General Hooker: Controversy Over Main Entrance to Massachusetts State House

The General Hooker entrance is what most people use when entering the Massachusetts State House.

The name can lead to childish jokes, as the word hooker can refer to a prostitute, but the entryway and the statue in front of it honor a Massachusetts native who fought in the Civil War.

State Representative Michelle DuBois thinks a change to the entrance needs to be made.

“Maybe I’m a sensitive person but you know words matter,” said Rep. DuBois, a democrat from Brockton.

DuBois posted on social media that the sign is ‘tone deaf,’ linking it to the #metoo movement.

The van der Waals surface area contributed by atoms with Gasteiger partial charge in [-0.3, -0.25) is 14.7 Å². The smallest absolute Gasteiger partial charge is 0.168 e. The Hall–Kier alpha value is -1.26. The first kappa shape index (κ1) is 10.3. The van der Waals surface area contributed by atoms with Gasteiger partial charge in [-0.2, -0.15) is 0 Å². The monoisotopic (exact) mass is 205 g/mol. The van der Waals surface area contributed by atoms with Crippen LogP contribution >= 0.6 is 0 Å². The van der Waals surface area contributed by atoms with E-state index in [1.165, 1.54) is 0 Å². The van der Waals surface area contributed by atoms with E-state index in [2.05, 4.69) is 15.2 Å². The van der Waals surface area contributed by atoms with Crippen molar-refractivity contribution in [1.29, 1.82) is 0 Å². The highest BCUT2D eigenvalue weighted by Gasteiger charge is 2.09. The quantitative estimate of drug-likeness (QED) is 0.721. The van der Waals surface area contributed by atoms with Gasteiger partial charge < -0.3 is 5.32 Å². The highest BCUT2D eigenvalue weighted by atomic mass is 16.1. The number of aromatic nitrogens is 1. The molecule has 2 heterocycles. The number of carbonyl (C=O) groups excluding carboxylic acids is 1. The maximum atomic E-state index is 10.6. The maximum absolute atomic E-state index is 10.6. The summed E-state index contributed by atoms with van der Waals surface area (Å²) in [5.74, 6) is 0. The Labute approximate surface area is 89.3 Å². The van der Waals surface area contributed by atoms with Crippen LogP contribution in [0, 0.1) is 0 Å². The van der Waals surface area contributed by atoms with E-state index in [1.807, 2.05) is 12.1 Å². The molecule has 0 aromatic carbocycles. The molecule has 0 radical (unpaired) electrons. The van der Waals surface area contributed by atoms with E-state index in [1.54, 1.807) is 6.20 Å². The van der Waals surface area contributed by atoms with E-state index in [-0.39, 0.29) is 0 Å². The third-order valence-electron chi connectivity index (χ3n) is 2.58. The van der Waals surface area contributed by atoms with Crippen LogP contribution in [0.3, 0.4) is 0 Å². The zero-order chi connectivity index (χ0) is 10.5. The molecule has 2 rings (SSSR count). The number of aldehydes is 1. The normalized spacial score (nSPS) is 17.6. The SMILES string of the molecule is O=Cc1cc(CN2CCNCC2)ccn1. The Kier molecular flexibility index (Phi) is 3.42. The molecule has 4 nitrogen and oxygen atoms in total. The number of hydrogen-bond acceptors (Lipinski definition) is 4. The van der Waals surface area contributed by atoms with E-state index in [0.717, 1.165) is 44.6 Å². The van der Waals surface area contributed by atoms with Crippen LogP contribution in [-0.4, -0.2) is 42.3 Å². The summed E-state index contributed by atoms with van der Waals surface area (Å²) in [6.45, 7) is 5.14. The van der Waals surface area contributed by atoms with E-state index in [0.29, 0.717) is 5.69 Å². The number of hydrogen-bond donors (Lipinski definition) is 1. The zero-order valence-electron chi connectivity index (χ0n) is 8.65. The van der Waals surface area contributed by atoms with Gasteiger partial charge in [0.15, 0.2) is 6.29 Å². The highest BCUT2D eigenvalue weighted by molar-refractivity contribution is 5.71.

She says we don’t know who might be offended when they walk in to the State House.

“Maybe at home they’re being violated, beaten, called these names, and coming in under that sign, emotionally does damage to them,” DuBois said.

Peter Drummey, the librarian at the Massachusetts Historical Society, says the sign itself really just helps people find their way into the State House, and he wouldn’t have a major issue if it was changed.

“If it’s truly distressing I think it’s not necessary,” said Drummey. “It’s not historical in that sense.”

DuBois says she’d like to see the general’s first name added to the sign to remove any double meaning, or the sign should come down altogether.

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